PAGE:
Hillfort of Usatovo

Fragment from square no. 4

Hordeum vulgare var. coeleste

 

1

4b

  

Fragment No. 4048

Unidentified grass

 

1

5

135 sherds of vessel walls, 39 sherds of painted ceramic and 14 sherds of vessel bottoms

Tombs No.1–8; no other site info

Fragment А-10270, square 2, 1929 year.

Triticum dicoccon

 

1

6

217 sherds of vessel walls.

Hillfort Usatovo

Fragment no. 69 from square 29, excavation И, 1940 year

Panicum miliaceum

 

1

7

116 sherds of vessel bottoms

Hillfort Usatovo

    

8a

87 sherds of painted pottery

Hillfort Usatovo

Fragment 1767, excavation Q, 1929 year

Hordeum vulgare

 

1

8b

 

Hillfort Usatovo

Fragment 3521, excavation И, 1940 year

Hordeum vulgare

 

1

8c

 

Hillfort Usatovo

Fragment 5020, 1932 year

Cannabis sp.

 

1

8d

 

Hillfort Usatovo

Fragment 8939, 1940 year, excavation B

Cannabis sp.

 

1

8e

 

Hillfort Usatovo

Fragment 8288, 1929 year, corridor B

Unidentified grass

 

1

9a

80 sherds of vessel bottoms

Hillfort Usatovo

Fragment 7199, excavation 1927, 1932–1933

Hordeum vulgare

Outside surface

1

9b

 

Hillfort Usatovo

Fragment 7224, excavation Т, square 35

Hordeum vulgare

Outside surface

1

9c

 

Hillfort Usatovo

Fragment 9896, 1927

Panicum miliaceum

Outside surface

1

10

328 sherds of painted bowls

Hillfort Usatovo

Fragment 4654, 1932 and 1933

Hordeum vulgare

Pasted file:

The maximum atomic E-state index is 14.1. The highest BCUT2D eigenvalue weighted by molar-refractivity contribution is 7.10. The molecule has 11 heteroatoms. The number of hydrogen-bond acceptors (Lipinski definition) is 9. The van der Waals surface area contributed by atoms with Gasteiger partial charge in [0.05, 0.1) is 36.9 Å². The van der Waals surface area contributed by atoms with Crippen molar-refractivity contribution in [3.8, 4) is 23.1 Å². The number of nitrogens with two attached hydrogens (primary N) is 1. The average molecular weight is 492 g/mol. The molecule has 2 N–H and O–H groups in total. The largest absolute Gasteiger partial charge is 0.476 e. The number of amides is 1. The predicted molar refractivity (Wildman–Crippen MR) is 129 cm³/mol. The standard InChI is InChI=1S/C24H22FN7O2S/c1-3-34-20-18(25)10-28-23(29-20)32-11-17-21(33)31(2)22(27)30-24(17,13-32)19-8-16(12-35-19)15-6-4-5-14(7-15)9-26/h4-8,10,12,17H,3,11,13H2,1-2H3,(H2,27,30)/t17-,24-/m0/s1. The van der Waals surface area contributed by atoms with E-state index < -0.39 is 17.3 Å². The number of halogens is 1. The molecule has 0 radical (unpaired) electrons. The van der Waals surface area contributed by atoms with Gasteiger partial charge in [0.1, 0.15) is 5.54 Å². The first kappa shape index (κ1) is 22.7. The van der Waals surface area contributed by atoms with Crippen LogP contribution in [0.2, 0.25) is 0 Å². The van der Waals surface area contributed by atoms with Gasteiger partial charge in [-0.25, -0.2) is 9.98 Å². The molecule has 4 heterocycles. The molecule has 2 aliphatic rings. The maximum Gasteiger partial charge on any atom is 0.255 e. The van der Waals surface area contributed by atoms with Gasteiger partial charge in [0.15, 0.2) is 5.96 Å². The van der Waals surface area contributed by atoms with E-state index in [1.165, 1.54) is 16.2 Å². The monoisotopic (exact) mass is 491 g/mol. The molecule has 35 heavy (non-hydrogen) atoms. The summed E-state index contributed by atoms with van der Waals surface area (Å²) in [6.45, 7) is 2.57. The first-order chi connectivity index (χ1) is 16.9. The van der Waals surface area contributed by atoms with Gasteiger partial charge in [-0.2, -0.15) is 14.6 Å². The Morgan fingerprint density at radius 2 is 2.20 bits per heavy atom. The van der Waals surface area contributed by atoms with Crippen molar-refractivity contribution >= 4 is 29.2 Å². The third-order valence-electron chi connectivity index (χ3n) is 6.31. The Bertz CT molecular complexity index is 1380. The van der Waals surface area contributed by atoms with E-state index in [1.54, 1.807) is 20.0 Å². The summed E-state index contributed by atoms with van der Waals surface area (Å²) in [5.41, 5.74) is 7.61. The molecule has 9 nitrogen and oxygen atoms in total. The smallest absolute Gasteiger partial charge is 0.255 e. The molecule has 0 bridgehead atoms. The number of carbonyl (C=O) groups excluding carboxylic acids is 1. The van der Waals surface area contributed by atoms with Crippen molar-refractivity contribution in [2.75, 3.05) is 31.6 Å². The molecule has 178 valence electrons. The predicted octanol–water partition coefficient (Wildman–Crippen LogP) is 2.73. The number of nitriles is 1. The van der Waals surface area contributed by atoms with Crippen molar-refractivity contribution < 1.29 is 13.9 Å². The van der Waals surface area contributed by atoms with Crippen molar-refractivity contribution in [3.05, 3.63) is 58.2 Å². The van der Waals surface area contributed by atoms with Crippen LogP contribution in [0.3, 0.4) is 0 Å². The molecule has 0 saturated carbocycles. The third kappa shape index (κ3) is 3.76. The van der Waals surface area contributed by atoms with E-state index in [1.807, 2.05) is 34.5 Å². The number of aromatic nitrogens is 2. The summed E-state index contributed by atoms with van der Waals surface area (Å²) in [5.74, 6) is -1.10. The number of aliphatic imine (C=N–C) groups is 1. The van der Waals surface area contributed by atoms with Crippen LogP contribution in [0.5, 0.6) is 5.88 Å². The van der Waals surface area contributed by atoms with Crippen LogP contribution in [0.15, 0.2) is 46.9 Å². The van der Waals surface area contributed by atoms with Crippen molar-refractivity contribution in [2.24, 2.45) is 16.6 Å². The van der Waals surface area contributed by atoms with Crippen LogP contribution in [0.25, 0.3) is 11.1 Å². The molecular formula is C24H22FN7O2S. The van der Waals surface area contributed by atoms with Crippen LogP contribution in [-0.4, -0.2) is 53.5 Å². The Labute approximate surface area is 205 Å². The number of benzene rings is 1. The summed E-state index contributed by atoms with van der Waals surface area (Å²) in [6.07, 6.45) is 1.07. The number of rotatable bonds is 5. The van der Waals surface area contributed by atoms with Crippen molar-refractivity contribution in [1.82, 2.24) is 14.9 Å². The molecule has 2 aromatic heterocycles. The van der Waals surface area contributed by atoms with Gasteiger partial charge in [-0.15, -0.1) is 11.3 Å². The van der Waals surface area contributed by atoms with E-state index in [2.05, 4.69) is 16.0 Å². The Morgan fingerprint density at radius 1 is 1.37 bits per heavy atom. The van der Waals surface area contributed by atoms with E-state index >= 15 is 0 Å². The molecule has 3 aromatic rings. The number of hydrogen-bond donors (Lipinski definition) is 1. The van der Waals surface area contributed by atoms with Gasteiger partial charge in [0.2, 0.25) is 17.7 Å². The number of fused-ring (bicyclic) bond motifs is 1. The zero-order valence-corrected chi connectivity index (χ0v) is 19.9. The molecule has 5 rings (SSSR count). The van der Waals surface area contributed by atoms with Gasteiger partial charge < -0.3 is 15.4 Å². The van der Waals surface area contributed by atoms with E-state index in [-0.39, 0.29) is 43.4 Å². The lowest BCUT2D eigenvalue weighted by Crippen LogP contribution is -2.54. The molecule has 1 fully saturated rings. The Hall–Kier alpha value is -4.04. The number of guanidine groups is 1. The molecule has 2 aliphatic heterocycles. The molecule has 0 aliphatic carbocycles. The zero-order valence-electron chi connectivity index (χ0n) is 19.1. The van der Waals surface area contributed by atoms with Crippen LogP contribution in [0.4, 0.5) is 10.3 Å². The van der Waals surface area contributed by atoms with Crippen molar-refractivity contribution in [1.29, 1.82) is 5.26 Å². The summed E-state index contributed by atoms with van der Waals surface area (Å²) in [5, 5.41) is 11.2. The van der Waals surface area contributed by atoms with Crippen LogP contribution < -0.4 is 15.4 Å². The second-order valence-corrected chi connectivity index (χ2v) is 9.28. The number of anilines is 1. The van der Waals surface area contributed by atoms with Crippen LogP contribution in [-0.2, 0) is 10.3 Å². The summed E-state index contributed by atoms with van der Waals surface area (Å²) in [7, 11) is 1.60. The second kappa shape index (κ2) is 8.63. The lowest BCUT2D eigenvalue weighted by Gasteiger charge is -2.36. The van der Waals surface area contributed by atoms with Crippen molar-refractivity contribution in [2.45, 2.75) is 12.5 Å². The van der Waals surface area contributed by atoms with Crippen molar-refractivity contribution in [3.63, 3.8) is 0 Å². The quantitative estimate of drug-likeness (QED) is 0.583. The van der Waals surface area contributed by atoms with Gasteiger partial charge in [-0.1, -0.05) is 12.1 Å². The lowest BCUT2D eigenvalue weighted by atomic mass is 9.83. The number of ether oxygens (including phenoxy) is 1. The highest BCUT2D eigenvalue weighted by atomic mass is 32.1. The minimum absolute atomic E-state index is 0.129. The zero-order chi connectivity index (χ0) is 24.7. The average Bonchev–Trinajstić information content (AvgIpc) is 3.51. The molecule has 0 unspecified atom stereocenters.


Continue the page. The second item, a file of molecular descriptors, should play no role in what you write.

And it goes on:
Inside surface

1

11a

15 packages of clay daub

ditch in the settlement context of Mayaki site

 

Hordeum vulgare

 

12

11b

 

ditch in the settlement context of Mayaki site

 

Triticum dicoccon

 

1

11c

 

ditch in the settlement context of Mayaki site

 

Tricicum aestivums. L

 

1

11d

 

ditch in the settlement context of Mayaki site

 

Bromus sp.

 

1

11e

 

ditch in the settlement context of Mayaki site

 

Poa sp.

 

1

11f

 

ditch in the settlement context of Mayaki site

 

Unidentified grass

 

2

12a

456 pottery sherds

Hillfort Mayaki

Excavation (2005, 2006 and 2013)

Triticum sp

 

1

12b

 

Hillfort Mayaki

Excavation (2005, 2006 and 2013)

Panicum miliaceum

 

1

13a

132 sherds of vessel bottoms

Hillfort Usatovo

 

Hordeum vulgare

Inner surface

1

13b

 

Hillfort Usatovo

Fragment 11,543

Unidentified grass

Inner surface

1

13c

 

Hillfort Usatovo

Fragment б/no., р. И, square 36

Hordeum vulgare

Inner surface

1

14a

334 sherds of vessel walls

Hillfort Usatovo

Fragment 3862, 1932–1933

ear of Hordeumvulgare

 

Broken part

14b

 

Hillfort Usatovo

Fragment 3862, 1932–1933

Hordeum vulgare

 

2

14c

 

Hillfort Usatovo

Fragment 5656, 1933, excavation Т, square 36

Panicum miliaceum

Outside surface

1

14d

 

Hillfort Usatovo

Fragment no. 10,103. 1956

Panicum miliaceum

 

1

14e

 

Hillfort Usatovo

Fragment no. 5615

Panicum miliaceum

Outside surface

1

14f

 

Hillfort Usatovo

Fragment no. 5641, 1933, Squares 35–36

 

Outside surface

1

15

91 sherds

Hillfort Usatovo

    

16a

167 sherds of thin vessel walls

Hillfort Usatovo

Fragment no. 10,770

Unidentified grass

 

1

16b

 

Hillfort Usatovo

Fragment no. 2656, excavation S, square 116, 1932

Unidentified grass

 

1

17a

243 sherds of large thick walled vessels bottoms

Hillfort Usatovo

Fragment no. 731(?)

Unidentified grass

 

1

17b

 

Hillfort Usatovo

Fragment no. 6183, excavation 1, square 29, loam horizon, 1933

Hordeum vulgare

 

1

17c

 

Hillfort Usatovo

Fragment no. 9360, excavation И, 1940

Panicum miliaceum

Outside surface (?)

1

18a

327 sherds of large undecorated vessels

Hillfort Usatovo